Robotic crane to extract waste from Dounreay's Shaft

Shaft raised working platform A massive bunker-like structure was constructed over The Shaft

Related Stories

A robotic crane will be used to remove radioactive waste from a 65.4m (214.5ft) pit at the Dounreay nuclear complex in Caithness.

Tenders have been sought for two contracts to design, build and install the system to deal with material inside The Shaft.

The work for Dounreay Site Restoration Limited (DSRL) is worth a total of about £4m.

The Shaft was sunk in the 1950s close to the shores of the Pentland Firth.

It has been the subject of local legend, including the claim that one worker dropped his mother-in-law's ashes inside.

Radioactive waste was disposed there from 1959 to 1977, when an explosion ended the practice.

In May, the executive team at Dounreay said work on cleaning up The Shaft, which is covered by a massive bunker-like structure, would be accelerated.

The robotic crane and grabber, which will be lowered inside to collect waste, will need to be able to cope with a challenging environment.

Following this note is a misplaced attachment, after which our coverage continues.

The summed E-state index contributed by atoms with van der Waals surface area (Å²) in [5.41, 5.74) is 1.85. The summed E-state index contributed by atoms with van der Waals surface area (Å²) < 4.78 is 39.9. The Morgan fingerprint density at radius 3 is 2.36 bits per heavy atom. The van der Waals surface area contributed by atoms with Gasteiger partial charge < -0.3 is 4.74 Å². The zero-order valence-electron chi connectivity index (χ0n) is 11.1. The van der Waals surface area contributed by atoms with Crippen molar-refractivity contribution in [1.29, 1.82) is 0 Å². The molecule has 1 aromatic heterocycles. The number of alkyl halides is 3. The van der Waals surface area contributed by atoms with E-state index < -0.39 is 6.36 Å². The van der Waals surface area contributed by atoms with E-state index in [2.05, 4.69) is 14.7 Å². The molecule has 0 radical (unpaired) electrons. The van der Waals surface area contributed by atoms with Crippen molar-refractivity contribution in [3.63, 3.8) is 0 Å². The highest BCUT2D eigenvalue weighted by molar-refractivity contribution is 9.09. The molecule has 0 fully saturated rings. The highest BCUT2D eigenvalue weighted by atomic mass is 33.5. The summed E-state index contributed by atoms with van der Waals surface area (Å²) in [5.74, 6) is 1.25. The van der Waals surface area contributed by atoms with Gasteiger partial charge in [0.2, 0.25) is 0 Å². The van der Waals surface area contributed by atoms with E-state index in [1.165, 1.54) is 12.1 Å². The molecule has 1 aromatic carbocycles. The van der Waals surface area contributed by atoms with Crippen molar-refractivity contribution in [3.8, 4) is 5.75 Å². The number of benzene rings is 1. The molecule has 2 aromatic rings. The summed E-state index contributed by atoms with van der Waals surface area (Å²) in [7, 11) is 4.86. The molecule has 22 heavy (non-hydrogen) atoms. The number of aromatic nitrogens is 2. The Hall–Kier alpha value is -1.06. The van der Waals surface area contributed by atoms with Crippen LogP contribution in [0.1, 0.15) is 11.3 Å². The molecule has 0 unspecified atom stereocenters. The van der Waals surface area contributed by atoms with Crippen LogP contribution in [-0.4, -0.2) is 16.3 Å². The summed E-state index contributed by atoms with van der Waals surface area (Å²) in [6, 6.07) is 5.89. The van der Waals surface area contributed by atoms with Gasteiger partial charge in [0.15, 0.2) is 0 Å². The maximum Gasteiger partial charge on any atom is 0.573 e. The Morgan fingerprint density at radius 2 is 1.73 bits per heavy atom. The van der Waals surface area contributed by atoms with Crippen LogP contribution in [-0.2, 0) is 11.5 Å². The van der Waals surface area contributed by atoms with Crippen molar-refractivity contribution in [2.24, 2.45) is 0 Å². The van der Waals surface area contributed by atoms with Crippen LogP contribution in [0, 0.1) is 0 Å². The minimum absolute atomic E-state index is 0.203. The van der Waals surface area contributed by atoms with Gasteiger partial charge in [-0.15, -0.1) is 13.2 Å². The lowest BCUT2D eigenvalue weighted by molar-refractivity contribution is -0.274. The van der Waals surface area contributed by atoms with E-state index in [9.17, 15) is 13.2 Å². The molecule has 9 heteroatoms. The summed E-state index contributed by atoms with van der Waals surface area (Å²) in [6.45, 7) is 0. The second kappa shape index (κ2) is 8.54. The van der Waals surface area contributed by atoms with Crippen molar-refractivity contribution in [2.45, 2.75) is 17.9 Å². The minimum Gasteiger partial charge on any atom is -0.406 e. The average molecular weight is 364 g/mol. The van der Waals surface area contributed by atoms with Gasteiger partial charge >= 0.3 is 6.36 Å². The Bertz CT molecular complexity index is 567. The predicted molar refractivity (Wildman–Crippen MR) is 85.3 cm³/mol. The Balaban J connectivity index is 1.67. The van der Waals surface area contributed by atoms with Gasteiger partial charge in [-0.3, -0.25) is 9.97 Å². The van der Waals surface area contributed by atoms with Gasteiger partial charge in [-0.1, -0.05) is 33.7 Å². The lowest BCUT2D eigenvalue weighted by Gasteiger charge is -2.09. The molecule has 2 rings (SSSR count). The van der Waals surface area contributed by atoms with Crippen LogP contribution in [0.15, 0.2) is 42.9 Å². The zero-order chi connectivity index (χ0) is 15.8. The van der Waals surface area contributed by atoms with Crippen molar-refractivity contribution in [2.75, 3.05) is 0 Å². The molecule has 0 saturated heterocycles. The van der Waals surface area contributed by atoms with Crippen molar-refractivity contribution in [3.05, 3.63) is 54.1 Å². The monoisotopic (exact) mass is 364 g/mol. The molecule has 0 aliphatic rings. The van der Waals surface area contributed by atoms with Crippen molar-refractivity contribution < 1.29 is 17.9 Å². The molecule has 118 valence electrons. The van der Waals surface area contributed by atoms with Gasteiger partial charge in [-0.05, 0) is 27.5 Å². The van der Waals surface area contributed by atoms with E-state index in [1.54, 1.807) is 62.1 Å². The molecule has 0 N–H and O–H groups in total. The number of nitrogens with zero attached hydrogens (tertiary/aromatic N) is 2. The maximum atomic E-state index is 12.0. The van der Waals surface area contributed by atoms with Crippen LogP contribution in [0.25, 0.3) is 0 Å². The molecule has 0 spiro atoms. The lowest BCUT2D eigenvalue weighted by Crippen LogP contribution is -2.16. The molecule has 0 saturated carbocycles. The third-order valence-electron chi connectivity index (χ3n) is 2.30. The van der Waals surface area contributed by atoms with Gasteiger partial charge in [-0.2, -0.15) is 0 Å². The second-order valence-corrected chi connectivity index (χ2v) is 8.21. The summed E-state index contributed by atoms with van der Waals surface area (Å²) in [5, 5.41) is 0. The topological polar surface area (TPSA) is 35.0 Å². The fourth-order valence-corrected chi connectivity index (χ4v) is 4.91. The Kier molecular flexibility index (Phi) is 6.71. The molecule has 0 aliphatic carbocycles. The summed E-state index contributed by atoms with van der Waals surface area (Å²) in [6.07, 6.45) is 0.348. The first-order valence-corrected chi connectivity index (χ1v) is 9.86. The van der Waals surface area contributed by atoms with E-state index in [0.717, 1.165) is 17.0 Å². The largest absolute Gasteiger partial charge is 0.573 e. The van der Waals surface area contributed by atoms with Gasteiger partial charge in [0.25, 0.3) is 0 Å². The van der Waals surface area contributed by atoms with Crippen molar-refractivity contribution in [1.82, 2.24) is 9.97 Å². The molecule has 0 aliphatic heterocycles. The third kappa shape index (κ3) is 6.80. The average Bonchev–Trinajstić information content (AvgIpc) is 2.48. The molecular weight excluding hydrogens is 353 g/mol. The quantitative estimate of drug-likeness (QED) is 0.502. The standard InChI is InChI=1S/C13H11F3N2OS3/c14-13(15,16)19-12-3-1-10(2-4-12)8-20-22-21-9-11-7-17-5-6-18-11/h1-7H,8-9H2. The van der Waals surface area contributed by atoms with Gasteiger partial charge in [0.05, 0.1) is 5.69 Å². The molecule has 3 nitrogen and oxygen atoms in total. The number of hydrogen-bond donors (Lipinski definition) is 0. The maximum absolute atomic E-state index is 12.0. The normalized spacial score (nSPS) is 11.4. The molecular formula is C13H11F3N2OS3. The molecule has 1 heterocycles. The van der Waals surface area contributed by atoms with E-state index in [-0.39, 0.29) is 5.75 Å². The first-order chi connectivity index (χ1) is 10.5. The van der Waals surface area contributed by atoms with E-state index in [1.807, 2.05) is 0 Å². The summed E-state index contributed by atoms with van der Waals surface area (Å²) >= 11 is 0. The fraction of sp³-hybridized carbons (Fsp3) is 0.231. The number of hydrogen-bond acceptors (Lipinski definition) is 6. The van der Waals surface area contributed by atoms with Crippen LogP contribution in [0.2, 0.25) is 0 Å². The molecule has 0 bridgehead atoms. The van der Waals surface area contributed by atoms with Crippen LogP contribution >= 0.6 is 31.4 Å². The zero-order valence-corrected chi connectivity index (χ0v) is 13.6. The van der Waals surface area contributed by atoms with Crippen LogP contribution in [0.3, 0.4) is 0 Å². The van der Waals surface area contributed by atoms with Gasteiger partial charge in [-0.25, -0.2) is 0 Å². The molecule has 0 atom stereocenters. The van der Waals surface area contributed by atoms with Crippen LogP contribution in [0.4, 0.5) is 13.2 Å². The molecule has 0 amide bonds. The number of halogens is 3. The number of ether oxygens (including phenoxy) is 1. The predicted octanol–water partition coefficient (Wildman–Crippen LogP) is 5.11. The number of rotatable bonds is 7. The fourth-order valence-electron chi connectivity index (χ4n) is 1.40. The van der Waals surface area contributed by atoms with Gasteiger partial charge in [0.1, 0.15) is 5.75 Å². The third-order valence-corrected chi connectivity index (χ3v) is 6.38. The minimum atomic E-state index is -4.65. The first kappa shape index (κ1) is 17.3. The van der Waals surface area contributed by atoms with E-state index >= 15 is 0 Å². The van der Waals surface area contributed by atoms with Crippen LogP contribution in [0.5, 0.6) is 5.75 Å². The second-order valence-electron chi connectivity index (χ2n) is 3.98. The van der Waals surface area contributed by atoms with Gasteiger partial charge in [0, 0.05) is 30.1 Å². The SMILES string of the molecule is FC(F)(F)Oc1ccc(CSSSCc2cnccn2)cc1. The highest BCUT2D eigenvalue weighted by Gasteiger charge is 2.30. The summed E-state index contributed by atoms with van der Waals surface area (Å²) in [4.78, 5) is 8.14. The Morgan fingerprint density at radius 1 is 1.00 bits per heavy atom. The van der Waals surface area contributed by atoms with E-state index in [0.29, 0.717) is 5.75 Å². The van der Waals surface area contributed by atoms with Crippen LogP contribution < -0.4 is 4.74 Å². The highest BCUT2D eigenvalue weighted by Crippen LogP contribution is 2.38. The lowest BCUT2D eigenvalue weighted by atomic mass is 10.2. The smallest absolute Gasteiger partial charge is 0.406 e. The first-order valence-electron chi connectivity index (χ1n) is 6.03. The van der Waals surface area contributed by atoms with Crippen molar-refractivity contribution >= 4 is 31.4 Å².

More on This Story

Related Stories

The BBC is not responsible for the content of external Internet sites

BBC Highlands & Islands

Weather

Inverness

Min. Night 9 °C

Features

BBC © 2014 The BBC is not responsible for the content of external sites. Read more.

This page is best viewed in an up-to-date web browser with style sheets (CSS) enabled. While you will be able to view the content of this page in your current browser, you will not be able to get the full visual experience. Please consider upgrading your browser software or enabling style sheets (CSS) if you are able to do so.